GPs in Erith and Thamesmead have rated their working conditions in all five of the worst possible categories, in a survey into the "toxic cocktail of soaring demand" conducted by the British Medical Association (BMA).

The poll from the professional body, which represents 170,000 doctors in the UK, delves into issues with recruitment and financial challenges within general practice.

Shockingly, some 46 per cent of practices in England reported they have GPs who are planning to retire or leave the NHS.

In Teresa Pearce’s constituency, GPs listed their workloads as unmanageable, their quality of services as deteriorated, and their financial viability as unsustainable.

Furthermore, doctors said the level of demand for appointments had increased over the past 12 months, and at least one GP was planning to retire within the next year.

These damning scores put services in the red zone, along with much of the south east, on the BMA's heat map.

The BMA warned tens of thousands of people could be left without a local practice when publishing its research last week (March 3), and classed 300 surgeries as facing closure.

It also claimed the figures show that the "crisis in general practice is set to worsen", as it called on the government to safeguard services for patients.


Of those polled, doctors in Old Bexley and Sidcup said their workload was often unmanageable, their quality of workload had deteriorated, and the demand for appointments had increased.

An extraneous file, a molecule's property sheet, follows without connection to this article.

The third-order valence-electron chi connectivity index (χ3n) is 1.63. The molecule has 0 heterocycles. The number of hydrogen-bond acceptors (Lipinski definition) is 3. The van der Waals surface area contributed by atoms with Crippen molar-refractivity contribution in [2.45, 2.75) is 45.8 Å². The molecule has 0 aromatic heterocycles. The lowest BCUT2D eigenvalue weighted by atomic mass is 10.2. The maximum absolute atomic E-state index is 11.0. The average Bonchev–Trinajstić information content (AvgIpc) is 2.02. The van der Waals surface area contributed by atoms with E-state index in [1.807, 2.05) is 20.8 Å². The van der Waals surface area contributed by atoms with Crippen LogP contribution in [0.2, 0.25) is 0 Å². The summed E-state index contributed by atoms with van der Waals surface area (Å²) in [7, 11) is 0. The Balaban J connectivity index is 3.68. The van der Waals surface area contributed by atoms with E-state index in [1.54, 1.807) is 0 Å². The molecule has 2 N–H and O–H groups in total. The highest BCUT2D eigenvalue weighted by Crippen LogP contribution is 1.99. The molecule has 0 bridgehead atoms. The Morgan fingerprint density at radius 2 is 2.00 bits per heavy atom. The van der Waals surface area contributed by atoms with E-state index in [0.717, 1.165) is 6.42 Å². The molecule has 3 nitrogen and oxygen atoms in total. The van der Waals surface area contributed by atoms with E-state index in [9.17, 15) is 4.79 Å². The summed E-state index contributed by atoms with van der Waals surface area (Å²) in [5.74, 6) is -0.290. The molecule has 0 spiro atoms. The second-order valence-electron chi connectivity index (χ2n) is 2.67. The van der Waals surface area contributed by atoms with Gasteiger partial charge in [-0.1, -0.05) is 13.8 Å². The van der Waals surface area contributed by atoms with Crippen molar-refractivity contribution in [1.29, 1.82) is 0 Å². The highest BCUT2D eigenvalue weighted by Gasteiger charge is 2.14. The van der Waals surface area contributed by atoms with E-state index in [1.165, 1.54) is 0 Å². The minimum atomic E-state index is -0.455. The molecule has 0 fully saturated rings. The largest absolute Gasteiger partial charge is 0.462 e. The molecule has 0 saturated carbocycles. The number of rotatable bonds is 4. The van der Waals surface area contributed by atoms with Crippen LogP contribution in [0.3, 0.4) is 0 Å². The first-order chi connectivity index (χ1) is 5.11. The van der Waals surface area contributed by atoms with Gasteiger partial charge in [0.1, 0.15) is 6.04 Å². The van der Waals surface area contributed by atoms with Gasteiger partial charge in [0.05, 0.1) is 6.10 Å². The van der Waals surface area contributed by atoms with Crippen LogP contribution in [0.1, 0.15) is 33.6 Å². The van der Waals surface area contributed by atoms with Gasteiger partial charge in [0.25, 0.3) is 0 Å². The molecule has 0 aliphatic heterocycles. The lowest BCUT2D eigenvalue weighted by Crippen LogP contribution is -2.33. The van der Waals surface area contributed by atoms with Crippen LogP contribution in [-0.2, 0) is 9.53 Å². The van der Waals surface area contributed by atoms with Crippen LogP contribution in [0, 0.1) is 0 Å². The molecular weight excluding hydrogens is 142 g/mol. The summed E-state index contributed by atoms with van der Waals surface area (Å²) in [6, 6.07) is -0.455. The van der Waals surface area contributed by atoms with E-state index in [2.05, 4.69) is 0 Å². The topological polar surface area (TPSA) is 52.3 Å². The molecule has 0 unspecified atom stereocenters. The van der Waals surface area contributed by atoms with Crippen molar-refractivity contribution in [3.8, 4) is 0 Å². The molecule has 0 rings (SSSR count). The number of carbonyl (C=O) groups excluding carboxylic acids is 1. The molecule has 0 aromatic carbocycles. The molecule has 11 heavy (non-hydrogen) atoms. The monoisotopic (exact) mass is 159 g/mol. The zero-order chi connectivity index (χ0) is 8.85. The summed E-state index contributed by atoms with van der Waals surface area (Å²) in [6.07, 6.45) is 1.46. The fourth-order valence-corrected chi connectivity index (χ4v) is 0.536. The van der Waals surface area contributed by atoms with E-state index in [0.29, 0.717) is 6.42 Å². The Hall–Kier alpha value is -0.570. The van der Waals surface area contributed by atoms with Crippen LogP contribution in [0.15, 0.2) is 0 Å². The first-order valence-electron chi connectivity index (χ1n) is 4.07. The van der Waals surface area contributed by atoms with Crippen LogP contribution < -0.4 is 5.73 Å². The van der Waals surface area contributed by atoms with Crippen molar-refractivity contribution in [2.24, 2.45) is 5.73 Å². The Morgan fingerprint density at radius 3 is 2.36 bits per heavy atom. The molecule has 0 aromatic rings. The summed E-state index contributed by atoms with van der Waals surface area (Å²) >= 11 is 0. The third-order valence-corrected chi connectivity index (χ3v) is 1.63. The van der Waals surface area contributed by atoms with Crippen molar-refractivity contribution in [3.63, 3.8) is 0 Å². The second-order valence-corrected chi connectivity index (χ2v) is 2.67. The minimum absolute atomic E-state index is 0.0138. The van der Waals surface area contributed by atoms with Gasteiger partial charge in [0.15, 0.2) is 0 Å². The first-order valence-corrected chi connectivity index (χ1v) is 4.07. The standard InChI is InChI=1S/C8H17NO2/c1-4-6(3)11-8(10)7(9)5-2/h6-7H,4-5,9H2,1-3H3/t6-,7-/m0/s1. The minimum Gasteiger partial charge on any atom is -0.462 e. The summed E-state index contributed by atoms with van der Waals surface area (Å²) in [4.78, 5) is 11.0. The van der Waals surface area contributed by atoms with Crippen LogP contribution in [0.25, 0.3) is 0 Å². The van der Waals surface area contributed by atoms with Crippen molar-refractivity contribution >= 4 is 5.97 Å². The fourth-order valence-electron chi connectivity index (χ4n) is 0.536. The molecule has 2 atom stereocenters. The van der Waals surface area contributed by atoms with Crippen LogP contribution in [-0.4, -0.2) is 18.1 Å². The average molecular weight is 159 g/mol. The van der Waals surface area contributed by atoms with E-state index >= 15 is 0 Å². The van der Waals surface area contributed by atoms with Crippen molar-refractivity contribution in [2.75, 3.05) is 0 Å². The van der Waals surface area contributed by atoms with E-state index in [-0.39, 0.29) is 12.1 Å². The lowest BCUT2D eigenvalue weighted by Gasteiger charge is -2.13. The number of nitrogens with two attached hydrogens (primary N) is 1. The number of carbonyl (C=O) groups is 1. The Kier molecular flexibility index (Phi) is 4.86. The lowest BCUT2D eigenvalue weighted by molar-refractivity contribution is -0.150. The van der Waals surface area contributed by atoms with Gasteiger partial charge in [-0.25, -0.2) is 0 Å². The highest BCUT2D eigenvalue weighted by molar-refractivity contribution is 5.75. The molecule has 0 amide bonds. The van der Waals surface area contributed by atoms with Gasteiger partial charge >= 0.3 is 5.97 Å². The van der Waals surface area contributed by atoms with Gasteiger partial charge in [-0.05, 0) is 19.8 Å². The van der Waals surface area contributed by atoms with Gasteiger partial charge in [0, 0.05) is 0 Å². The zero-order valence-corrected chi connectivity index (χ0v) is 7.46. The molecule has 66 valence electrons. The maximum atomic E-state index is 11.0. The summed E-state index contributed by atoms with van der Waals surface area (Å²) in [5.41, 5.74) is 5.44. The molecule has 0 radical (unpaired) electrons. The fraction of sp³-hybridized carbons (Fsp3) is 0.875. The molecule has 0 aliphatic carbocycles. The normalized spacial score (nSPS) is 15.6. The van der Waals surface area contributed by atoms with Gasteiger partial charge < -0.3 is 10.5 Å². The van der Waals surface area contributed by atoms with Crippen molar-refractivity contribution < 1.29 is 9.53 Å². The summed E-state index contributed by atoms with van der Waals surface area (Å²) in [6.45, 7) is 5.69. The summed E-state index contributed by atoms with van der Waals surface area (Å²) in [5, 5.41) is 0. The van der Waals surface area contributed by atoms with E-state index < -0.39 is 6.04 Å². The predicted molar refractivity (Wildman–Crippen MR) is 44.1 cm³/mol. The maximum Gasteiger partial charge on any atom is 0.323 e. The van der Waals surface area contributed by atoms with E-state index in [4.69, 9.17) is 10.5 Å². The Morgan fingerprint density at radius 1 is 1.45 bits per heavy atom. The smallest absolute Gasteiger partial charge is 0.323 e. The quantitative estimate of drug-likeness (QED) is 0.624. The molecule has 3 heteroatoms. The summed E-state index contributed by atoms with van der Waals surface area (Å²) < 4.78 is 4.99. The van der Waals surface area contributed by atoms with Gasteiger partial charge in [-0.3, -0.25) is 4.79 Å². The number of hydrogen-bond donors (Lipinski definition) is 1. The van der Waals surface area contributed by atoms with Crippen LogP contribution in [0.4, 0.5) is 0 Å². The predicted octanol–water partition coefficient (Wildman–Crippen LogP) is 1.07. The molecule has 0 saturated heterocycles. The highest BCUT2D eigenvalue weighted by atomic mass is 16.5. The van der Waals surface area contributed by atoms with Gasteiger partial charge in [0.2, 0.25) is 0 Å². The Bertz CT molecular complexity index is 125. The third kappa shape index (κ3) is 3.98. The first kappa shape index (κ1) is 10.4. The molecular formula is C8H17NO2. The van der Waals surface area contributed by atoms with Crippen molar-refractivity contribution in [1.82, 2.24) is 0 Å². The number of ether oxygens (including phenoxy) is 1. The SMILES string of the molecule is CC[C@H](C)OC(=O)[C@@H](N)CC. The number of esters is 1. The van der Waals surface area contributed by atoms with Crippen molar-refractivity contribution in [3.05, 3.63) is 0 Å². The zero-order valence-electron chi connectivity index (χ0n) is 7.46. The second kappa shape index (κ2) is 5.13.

In some areas, the practices were more positive – financial viability was described as reasonable, whilst no doctors were planning to either retire or leave general practice.

Likewise in both Dartford and Sevenoaks, workloads were reported to be often unmanageable, quality of service deteriorated, and level of demand increased.

However Dartford’s financial situation was also said to be reasonable – and Sevenoaks’ in between reasonable and weak.

Ms Pearce said: “GPs up and down the country work incredibly hard often in extremely tough circumstances to provide the best possible care for their patients.

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“However, there are increasing pressures on local doctors’ surgeries - some are around patients seeking support for illnesses arising from stress about housing, debt and fuel poverty, rather than medical problems with a biological foundation.

“Some surgeries, like Lakeside Medical Practice, are now working with wellbeing projects like Peabody’s ‘Positive Steps’ to try and tackle these issues head on.

“These pressures are only going to increase. The government urgently needs to act to provide further support to our local doctors’ surgeries.”

In Bexleyheath and Crayford, and in Gravesham, GPs did not take part in the survey.

The BMA polled 2,800 surgeries in total, around a third of those in England.

A Department of Health spokeswoman said: "We know GPs are under pressure and that is why we have agreed record investment for general practice.

"We saw an increase in the number of GPs recruited last year, and we will continue to boost numbers with an extra 5,000 doctors in general practice by 2020 - helping to deliver a safer NHS for patients seven days a week."